For One Persian Restaurant in SF, Nowruz Is a Time to Feed Students in Need

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A takeout container with Persian kabob digi (aka "Persian meatloaf"), turmeric, and fresh herbs.
The centerpiece of Komaaj's special Nowruz meal for Oakland students is the Persian-style meatloaf known as kabob digi. (Komaaj)

This weekend, at least 200 low-income Oakland students and their families will sit down to enjoy a Nowruz, or Persian New Year, meal: turmeric-tinged rice, a salad with pomegranate-molasses dressing, and the Persian-style “meatloaf” preparation known as kebab digi—all provided for free courtesy of Komaaj, a popular Northern Iranian restaurant in San Francisco’s Mission District. 

The idea behind the meal giveaway is for the local Persian community to give back to those in need, especially during a time of economic hardship exacerbated by the COVID-19 crisis. But Sara Ahmadian, founder of The Laundry art gallery and events space in the Mission that is spearheading the initiative, says it’s also meant to be a form of cultural exchange: For many of the children and their families, it will be their first experience with Persian food. 

Persian New Year

The Laundry—where, not coincidentally, Komaaj has taken up residence since this past summer—solicited donations from the Bay Area’s Persian community to pay for the meals. To distribute them, it’s partnering with Trybe, an Oakland-based nonprofit that works closely with families of students in low-income school districts, helping to make sure they’ve had food to eat while in-person schooling has been on pause. All told, Ahmadian expects to distribute more than 500 Nowruz meals over the course of the traditional 13-day holiday period, which marks the start of spring.

Ahmadian and Komaaj chef and co-owner Hanif Sadr, both of Persian descent, say this notion of taking care of people in need is deeply ingrained in the traditions of Nowruz itself. Sadr recalls that when he was growing up in Iran, some wealthy families might buy clothing or shoes for needy children in the days leading up to the festival—or, in an even more direct parallel, they’d pay a restaurant to feed low-income people in the neighborhood. 

“My grandma would send my young uncle to buy 10-pound bags of rice—10 or 20 of them,” Sadr says. “And then he’d deliver them to people my grandma knew needed help.”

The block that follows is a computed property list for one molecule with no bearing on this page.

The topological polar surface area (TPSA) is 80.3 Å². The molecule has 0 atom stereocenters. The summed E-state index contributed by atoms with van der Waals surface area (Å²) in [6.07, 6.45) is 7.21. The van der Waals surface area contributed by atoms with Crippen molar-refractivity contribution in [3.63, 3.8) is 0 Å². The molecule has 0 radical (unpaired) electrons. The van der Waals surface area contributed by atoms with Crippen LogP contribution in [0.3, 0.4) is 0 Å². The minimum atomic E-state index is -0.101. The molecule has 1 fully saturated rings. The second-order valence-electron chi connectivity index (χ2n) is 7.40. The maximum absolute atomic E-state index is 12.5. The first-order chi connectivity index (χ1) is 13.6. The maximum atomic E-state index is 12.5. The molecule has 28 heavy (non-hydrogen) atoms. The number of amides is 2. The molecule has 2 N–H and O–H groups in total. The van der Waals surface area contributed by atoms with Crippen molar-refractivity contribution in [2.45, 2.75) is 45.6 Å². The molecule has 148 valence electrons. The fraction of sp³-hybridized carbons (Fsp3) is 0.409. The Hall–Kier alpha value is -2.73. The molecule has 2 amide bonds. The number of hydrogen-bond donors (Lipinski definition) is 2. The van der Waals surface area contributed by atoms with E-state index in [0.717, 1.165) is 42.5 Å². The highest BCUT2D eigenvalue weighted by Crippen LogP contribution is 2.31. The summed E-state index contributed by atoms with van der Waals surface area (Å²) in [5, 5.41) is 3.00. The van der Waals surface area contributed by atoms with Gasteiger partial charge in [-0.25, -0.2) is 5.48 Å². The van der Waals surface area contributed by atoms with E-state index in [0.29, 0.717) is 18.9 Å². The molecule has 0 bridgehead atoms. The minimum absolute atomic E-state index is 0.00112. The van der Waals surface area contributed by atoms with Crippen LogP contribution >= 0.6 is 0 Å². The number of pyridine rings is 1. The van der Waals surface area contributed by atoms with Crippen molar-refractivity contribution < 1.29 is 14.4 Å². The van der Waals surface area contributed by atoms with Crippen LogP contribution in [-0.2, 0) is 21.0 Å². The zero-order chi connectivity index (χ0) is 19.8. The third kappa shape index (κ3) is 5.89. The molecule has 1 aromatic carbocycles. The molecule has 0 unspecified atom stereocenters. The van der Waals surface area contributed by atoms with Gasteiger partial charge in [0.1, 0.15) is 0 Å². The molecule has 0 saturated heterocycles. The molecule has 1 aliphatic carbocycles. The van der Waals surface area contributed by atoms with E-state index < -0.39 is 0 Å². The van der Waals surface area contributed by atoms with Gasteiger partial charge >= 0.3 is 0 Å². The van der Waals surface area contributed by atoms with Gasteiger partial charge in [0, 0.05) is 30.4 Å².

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The prospect of serving a traditional Persian meal to a bunch of non-Persian children unfamiliar with the cuisine poses its own set of challenges. Prior to starting Komaaj as a pop-up in 2015, Sadr’s first experience as a cook was at a Persian language immersion school in Berkeley, so, as he puts it, “I know all the challenges of feeding picky kids.” When Ahmadian approached him about putting together a Nowruz meal for schoolchildren, he knew it would be a disaster if he served anything overly complicated. The children simply might wind up not eating it. 

Since different kinds of kabobs are traditionally eaten during Nowruz, Sadr decided to go with a kid-friendly classic for the main course: kabob digi, or “pan kabob,” which he describes as a kind of Persian meatloaf—seasoned ground beef mixed with onions and garlic, molded into patties, and then either roasted or pan-fried and served over rice. The meal will also come with dessert, provided by Quince Pastry Studio, as well as a pamphlet that explains some of the basic traditions around Nowruz.

A plate of saffron-glazed smoked surgeon and herbed rice on a white plate
The main course in Komaaj's Nowruz prix fixe is a saffron-glazed smoked sturgeon. (Komaaj)

Meanwhile, Bay Area diners looking for a more “advanced” Persian New Year food experience can order a takeout meal from Komaaj in the next two weeks. Sadr’s special Nowruz prix fixe ($40) includes saffron-glazed smoked sturgeon, kuku sabzi (an herb frittata), roasted eggplant and whey, and a salad made with the traditional components of the Haft-Seen table that’s displayed during Nowruz. All of the dishes are also available a la carte, but ordering the prix fixe has the added benefit of subsidizing an additional donated meal. The Nowruz meals are available Friday through Sunday, March 19–21 and 26–28.

Ahmadian says one of the main reasons she invited Komaaj to take up residency in The Laundry to begin with was because she wanted to give Persian food and culture more visibility. The Nowruz giveaway also provides Persian people in the Bay Area—many of whom donated upwards of $1,000 to support the Nowruz event—a chance to give back to the community.

“We have a small community—but a pretty powerful community,” Ahmadian says.

Komaaj is located at The Laundry at 3359 26th Street in San Francisco. Details on the meal giveaway here.